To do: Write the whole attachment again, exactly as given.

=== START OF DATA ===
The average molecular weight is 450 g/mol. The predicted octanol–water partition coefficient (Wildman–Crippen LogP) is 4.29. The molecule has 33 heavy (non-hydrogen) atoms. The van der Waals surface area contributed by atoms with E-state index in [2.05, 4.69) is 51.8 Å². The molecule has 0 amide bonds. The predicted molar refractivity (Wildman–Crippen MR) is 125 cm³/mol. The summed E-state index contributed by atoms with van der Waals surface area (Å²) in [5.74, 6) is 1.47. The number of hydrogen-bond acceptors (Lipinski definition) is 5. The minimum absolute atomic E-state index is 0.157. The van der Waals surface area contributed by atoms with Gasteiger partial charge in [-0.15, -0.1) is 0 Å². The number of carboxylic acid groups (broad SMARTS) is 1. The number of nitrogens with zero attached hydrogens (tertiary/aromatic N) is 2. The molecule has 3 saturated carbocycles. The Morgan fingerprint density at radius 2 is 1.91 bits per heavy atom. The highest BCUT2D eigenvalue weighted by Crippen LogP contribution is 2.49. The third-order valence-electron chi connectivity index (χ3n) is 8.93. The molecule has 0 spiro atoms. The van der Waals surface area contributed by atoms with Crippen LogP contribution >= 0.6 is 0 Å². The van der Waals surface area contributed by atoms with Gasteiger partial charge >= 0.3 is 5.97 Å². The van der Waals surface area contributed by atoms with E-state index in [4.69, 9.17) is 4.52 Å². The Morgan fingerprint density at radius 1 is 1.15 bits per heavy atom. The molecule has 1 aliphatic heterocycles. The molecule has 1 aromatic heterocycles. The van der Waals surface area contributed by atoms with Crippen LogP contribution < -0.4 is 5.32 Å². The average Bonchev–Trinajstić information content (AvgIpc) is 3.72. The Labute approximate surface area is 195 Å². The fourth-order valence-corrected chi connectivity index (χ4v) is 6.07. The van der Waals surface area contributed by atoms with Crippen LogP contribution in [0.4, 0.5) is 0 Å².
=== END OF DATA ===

The average molecular weight is 450 g/mol. The predicted octanol–water partition coefficient (Wildman–Crippen LogP) is 4.29. The molecule has 33 heavy (non-hydrogen) atoms. The van der Waals surface area contributed by atoms with E-state index in [2.05, 4.69) is 51.8 Å². The molecule has 0 amide bonds. The predicted molar refractivity (Wildman–Crippen MR) is 125 cm³/mol. The summed E-state index contributed by atoms with van der Waals surface area (Å²) in [5.74, 6) is 1.47. The number of hydrogen-bond acceptors (Lipinski definition) is 5. The minimum absolute atomic E-state index is 0.157. The van der Waals surface area contributed by atoms with Gasteiger partial charge in [-0.15, -0.1) is 0 Å². The number of carboxylic acid groups (broad SMARTS) is 1. The number of nitrogens with zero attached hydrogens (tertiary/aromatic N) is 2. The molecule has 3 saturated carbocycles. The Morgan fingerprint density at radius 2 is 1.91 bits per heavy atom. The highest BCUT2D eigenvalue weighted by Crippen LogP contribution is 2.49. The third-order valence-electron chi connectivity index (χ3n) is 8.93. The molecule has 0 spiro atoms. The van der Waals surface area contributed by atoms with Crippen LogP contribution >= 0.6 is 0 Å². The van der Waals surface area contributed by atoms with Gasteiger partial charge >= 0.3 is 5.97 Å². The van der Waals surface area contributed by atoms with E-state index in [4.69, 9.17) is 4.52 Å². The Morgan fingerprint density at radius 1 is 1.15 bits per heavy atom. The molecule has 1 aliphatic heterocycles. The molecule has 1 aromatic heterocycles. The van der Waals surface area contributed by atoms with Crippen LogP contribution < -0.4 is 5.32 Å². The average Bonchev–Trinajstić information content (AvgIpc) is 3.72. The Labute approximate surface area is 195 Å². The fourth-order valence-corrected chi connectivity index (χ4v) is 6.07. The van der Waals surface area contributed by atoms with Crippen LogP contribution in [0.4, 0.5) is 0 Å².